11. Λιμνώρεια -- Limnoreia -- 'lake shore dweller' from Indo-European 'laku-', 'Lake', 'rei', 'scratch, tear, cut', and 'ya', 'to be aroused' (This ia a good candidate for a loan word from the Minoan culture)
  12. Μελίτη -- Melite, Würzburg L 540 'Like honey' from Indo European 'melit-', 'honey' and 'ei-', 'to go'.(ελ makes this a pre IE loan word)
  13. Ἴαιρα -- Iaera -- 'changing seasons' from Indo-European 'ei-', 'to go'' ('i̯ē-ro-', 'year, summer'), (αιρ indicates loan word not IE)
  14. Ἀμφιθόη -- Amphithoe --'flowing around' from Indo-European 'ambhi', 'around, at both sides' and 'dheu-', 'to flow, run'.
  15. Ἀγαυὴ -- Agave 'Illustrious' from Indo-European 'ag-', 'to drive' and 'ei-', To go'.
  16. Δωτώ -- Doto -- 'give over, present, gift' from Indo-European 'do-, 'to give' and 'ato-', 'over, beyond'. Pausanias(bk2.1.8) "In Gabala is a holy sanctuary of Doto".
  17. Πρωτώ -- Proto -- 'beginning' from Indo-European 'per-', 'To pass over/beyond ' and 'ato-', 'over, beyond'.
  18. Φέρουσά -- Pherusa -- 'carry sound' from Indo-European 'bher-', 'to bear, bring, carry' and 'ōus-', 'ear'
  19. Δυναμένη -- Dynamene -- 'enduring power' from Indo-European 'deu-', 'to worship, venerate; mighty', 'men-', 'to stay, remain, stand still'. (αμ makes this a pre IE loan word)
  20. Δεξαμένη -- Dexamene 'receptacle, tank, cistern' from Indo-European 'dek̑-'. 'To take, accept' and 'men-', 'to stay, remain, stand still'.((αμ makes this a pre IE loan word)
  21. Ἀμφινόμη -- Amphinome -- 'surrounder' from Greek 'ἀμφί', 'on both sides, and 'νομή', 'distribution' from Indo-European 'ambhi', 'around' and 'nem-2'. 'To assign, allot'.
  22. Καλλιάνειρα -- Callineira -- 'beautifully strung together' from Greek 'καλλῐ', 'beautiful' and 'ἀνείρω', 'fasten on or to, strung' from Indo-European 'kal-', 'handsome, beautiful; healthy' and 'an-', 'there, other side', 'eres-','to stab, pierce'. (αλλ, ειρ makes this a pre IE loan word)
  23. Δωρὶς -- Doris -- 'gift' from Indo-European 'dō- : də-, also dō-u- : dəu- : du-', 'to give, donate' and '4. rei- : rēi-', 'thing, possession'
  24. Πανόπη -- Panope -- 'visible to all' from Greek 'πᾰν', 'all' and 'ὅπη', 'in what direction' from Indo-European 'keu-', 'to swell' and 'oku̯-', 'to see; eye'(αν makes this a pre IE loan word)
  25. Γαλάτεια -- Galatea -- 'blow over' from 'ghel-', 'ghel- 'to call, cry' and 'ati','over, beyond' (αλ,άτ makes this a pre IE loan word) Every myth associated with Galatea as Nereid or mortal relates to a transformation and none relate to milk, the more common derivation of the name.
  26. Νημερτής -- Nemertes -- 'unerring, infallible' from Greek 'νέμω', 'deal out, dispense' and 'ἐρτός', 'threaded, passed through'from Indo-European 'nem-', 'To assign, allot' and 'er-', 'to move, set in motion'; '(s)teu-', 'to hit, push, thrust' (ερ makes this a pre IE loan word)
  27. Ἀψευδὴς -- Apseudes -- 'grow into an aspen (goddess)' from Indo-European 'aspu-', 'Aspen', 'ud-', 'up, out', and 'es-', 'To be'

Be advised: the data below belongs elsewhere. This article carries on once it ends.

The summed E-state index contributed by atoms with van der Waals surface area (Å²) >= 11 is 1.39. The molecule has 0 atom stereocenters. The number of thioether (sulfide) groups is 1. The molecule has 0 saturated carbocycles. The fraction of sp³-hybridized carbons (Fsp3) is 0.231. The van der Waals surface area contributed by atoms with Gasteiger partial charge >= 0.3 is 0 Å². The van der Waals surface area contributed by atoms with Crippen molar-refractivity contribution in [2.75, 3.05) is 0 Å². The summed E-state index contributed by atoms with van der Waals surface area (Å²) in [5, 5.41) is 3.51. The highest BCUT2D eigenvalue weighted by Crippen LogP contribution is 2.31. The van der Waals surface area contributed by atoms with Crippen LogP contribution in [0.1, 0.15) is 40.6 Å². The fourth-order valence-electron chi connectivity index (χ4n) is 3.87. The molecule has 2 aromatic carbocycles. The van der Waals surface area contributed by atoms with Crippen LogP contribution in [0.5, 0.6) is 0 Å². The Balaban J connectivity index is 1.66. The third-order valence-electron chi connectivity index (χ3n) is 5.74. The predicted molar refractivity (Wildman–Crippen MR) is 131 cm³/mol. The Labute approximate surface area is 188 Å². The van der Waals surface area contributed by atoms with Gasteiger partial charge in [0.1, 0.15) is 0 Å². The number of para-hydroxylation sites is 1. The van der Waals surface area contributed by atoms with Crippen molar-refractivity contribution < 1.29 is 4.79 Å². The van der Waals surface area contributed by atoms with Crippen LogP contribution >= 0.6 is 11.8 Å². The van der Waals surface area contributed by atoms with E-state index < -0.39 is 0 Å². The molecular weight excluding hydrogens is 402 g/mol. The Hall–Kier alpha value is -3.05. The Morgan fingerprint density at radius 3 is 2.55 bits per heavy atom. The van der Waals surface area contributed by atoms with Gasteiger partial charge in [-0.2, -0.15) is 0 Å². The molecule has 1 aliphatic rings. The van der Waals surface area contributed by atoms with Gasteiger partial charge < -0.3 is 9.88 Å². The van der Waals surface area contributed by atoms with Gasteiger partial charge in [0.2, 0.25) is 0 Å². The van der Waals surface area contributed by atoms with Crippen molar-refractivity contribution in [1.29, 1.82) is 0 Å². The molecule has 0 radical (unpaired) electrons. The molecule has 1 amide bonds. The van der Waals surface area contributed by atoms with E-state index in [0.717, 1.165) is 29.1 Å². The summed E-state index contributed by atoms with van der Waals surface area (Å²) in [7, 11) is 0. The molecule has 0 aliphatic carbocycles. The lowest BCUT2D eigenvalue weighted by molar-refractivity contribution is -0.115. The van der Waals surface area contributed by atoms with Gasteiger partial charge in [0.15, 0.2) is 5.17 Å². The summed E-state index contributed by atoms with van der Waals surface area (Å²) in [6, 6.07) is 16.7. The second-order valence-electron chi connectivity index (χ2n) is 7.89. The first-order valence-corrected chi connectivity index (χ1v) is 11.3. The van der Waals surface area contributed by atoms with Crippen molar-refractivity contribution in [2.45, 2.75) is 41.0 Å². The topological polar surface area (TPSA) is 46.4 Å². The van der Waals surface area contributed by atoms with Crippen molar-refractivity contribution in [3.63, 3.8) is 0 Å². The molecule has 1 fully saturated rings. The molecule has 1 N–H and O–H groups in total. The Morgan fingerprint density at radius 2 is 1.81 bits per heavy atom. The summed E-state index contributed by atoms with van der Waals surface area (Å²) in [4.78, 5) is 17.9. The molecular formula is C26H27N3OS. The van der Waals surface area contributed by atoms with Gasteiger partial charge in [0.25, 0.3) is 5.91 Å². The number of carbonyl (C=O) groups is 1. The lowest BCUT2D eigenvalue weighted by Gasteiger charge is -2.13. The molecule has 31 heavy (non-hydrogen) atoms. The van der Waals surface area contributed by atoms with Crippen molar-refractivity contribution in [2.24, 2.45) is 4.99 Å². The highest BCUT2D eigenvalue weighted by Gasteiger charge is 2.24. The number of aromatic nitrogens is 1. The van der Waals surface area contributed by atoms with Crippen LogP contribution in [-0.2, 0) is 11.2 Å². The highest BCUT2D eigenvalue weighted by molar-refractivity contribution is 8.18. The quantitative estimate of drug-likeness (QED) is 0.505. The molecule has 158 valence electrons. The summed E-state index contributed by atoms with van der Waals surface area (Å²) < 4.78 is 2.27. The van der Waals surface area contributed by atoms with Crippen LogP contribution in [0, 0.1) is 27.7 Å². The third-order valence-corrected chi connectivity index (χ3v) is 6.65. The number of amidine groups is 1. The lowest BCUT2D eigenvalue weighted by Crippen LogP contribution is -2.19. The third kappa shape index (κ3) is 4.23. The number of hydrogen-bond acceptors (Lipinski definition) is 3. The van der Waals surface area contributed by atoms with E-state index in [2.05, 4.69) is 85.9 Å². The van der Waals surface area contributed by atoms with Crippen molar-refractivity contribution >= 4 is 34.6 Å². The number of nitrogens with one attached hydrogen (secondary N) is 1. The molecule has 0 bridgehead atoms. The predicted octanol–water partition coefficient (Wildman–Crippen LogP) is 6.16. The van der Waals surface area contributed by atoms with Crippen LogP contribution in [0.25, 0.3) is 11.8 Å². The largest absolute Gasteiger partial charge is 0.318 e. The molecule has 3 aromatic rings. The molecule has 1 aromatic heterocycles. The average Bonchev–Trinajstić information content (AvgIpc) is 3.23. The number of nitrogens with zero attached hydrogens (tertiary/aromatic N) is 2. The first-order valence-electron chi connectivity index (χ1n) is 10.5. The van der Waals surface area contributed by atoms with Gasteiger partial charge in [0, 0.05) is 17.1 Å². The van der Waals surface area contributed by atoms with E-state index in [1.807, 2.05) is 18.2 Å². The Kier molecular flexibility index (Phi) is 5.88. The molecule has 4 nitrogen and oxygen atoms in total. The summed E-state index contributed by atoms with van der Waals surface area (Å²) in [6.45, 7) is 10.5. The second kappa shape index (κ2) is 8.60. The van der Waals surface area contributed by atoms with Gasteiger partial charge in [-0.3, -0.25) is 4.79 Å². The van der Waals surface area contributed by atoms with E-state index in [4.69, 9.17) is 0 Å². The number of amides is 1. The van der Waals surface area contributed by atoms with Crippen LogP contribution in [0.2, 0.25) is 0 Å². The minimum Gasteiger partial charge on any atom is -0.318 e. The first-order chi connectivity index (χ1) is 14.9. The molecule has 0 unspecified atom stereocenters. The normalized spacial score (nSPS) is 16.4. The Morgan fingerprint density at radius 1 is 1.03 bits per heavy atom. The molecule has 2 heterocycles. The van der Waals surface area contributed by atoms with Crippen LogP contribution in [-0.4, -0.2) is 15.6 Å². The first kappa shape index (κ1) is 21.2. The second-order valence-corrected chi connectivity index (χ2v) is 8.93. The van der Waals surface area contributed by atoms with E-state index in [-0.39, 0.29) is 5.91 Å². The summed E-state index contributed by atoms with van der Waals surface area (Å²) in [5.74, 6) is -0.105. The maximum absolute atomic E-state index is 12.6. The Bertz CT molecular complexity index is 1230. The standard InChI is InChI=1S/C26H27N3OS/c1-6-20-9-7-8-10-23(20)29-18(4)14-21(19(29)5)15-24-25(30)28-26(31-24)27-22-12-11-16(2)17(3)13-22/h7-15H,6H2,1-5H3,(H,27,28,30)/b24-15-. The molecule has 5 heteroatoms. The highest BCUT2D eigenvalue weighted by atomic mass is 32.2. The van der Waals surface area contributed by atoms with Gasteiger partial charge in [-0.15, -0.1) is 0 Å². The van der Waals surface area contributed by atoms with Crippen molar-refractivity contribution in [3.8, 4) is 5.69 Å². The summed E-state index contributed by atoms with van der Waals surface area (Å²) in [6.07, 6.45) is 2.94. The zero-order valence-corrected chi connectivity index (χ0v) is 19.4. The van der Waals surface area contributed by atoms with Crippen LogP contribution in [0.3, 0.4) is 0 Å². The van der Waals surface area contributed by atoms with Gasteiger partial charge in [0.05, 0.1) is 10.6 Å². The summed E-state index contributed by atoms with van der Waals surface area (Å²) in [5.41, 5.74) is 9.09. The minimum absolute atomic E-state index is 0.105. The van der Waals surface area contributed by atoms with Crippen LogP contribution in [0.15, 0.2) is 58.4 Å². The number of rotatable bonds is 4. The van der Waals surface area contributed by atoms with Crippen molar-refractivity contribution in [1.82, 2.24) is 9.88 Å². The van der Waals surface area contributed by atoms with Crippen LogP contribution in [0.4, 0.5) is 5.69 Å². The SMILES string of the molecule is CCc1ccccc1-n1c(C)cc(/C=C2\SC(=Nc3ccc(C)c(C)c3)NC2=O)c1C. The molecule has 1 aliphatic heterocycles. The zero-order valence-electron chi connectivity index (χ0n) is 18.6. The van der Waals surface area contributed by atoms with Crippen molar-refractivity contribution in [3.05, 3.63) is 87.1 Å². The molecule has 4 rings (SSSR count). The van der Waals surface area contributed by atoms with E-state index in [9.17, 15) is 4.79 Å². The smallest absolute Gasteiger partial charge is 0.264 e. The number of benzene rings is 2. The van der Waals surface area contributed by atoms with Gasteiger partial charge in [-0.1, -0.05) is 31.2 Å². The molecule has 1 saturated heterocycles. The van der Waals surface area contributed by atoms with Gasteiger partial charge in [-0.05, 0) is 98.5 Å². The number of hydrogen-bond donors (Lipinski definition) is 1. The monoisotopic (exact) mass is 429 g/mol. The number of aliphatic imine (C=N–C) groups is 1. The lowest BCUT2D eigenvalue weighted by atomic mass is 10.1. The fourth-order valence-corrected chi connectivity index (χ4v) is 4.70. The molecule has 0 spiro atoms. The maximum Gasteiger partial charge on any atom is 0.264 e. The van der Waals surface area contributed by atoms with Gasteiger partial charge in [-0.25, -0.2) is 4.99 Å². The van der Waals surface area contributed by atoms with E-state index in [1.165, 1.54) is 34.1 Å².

28. Καλλιάνασσα -- Callianassa -- 'Beauty queen' from Indo-European 'kal-2', 'beautiful', and from Proto-Greek 'Wanax', 'lord'(αλλ, ασσ makes this a pre IE loan word)
  29. Κλυμένη -- Klymene -- 'famous for ability' from Greek 'κλειυός','famous' and 'μένος', 'might, force' from Indo-European 'kleu' to hear and 'magh-1', 'To be able, have power'
  30. Ἰάνειρά -- Ianeira -- Exciting to man from Indo-European 'ya-', 'to be aroused' and 'ner-2' man(ειρ makes this a pre IE loan word)
  31. Ἰάνασσα -- Ianassa -- 'excited Queen' from Indo-European 'ya-', 'to be aroused' and and from Proto-Greek 'Wanax', 'lord' (ἄνασσα means queen in Greek) (ασσ makes this a pre IE loan word)
  32. Μαῖρα -- Maera -- 'the dog star, the sparkler' (There may be no Indo-European Translation of this name.
  33. Ὠρείθυια -- Oreithuia -- 'mountain juniper' from Indo-European 'gu̯or-', 'mountain', and Greek 'θυἰα', 'odorous cedar, Juniperus foetidissima'
  34. Ἀμάθεια -- Amatheia -- 'mother suckler' from Indo-European 'amma-', 'mother', and 'dhē(i)-', 'to suck, suckle'
  35. Νηρηίδες -- 'sea nymph' plainly 'ner-' relates to Nereus the father of the Nereids. But to be Indo-European some other meaning must apply. 'ner-1' means under,; also left, with an eastward orientation, north'. Under the sea makes sense but one would expect a water reference. 'eus-' means to burn. This relates to the easetn idea, the direction of the sunrise. Is it possible that the nymphs were called this because of the direction of the water to the east? This fits the Greek mainland. It is hard to understand why there are two types of sea nymphs, Nereids and Oceanides in Greek mythology. One possibility is that the names are actually Minoan and the distinction relates to Crete, Nereides to the north and Oceanides to the south. But the only loan word among the Nereides seems to be 'Maera'. This is not a compelling argument for a Minoan source for the Nereides. The '-id,-ides' suffix probably relates to Indo-European: '1. u̯ebh-', 'to plait, weave, waver, move back and forth'. This seems to be a attempt to define women by a common task of women.